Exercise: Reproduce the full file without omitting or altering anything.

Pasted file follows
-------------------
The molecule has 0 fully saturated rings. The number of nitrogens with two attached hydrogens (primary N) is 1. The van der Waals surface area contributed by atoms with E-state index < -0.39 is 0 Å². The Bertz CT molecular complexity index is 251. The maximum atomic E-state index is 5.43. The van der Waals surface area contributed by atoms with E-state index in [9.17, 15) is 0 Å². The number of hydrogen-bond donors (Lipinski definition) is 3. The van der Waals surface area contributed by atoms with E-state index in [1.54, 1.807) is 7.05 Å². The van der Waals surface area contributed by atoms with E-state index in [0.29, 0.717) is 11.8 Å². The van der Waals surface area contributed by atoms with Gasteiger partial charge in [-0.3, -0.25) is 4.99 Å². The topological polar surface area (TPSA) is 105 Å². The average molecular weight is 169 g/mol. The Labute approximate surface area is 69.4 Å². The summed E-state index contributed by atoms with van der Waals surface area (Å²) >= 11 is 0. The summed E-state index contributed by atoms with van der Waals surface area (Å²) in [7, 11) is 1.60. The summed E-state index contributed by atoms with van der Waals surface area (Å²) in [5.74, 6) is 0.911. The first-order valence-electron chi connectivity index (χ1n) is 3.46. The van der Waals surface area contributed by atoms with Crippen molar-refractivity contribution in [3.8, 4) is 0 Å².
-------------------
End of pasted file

The molecule has 0 fully saturated rings. The number of nitrogens with two attached hydrogens (primary N) is 1. The van der Waals surface area contributed by atoms with E-state index < -0.39 is 0 Å². The Bertz CT molecular complexity index is 251. The maximum atomic E-state index is 5.43. The van der Waals surface area contributed by atoms with E-state index in [9.17, 15) is 0 Å². The number of hydrogen-bond donors (Lipinski definition) is 3. The van der Waals surface area contributed by atoms with E-state index in [1.54, 1.807) is 7.05 Å². The van der Waals surface area contributed by atoms with E-state index in [0.29, 0.717) is 11.8 Å². The van der Waals surface area contributed by atoms with Gasteiger partial charge in [-0.3, -0.25) is 4.99 Å². The topological polar surface area (TPSA) is 105 Å². The average molecular weight is 169 g/mol. The Labute approximate surface area is 69.4 Å². The summed E-state index contributed by atoms with van der Waals surface area (Å²) >= 11 is 0. The summed E-state index contributed by atoms with van der Waals surface area (Å²) in [7, 11) is 1.60. The summed E-state index contributed by atoms with van der Waals surface area (Å²) in [5.74, 6) is 0.911. The first-order valence-electron chi connectivity index (χ1n) is 3.46. The van der Waals surface area contributed by atoms with Crippen molar-refractivity contribution in [3.8, 4) is 0 Å².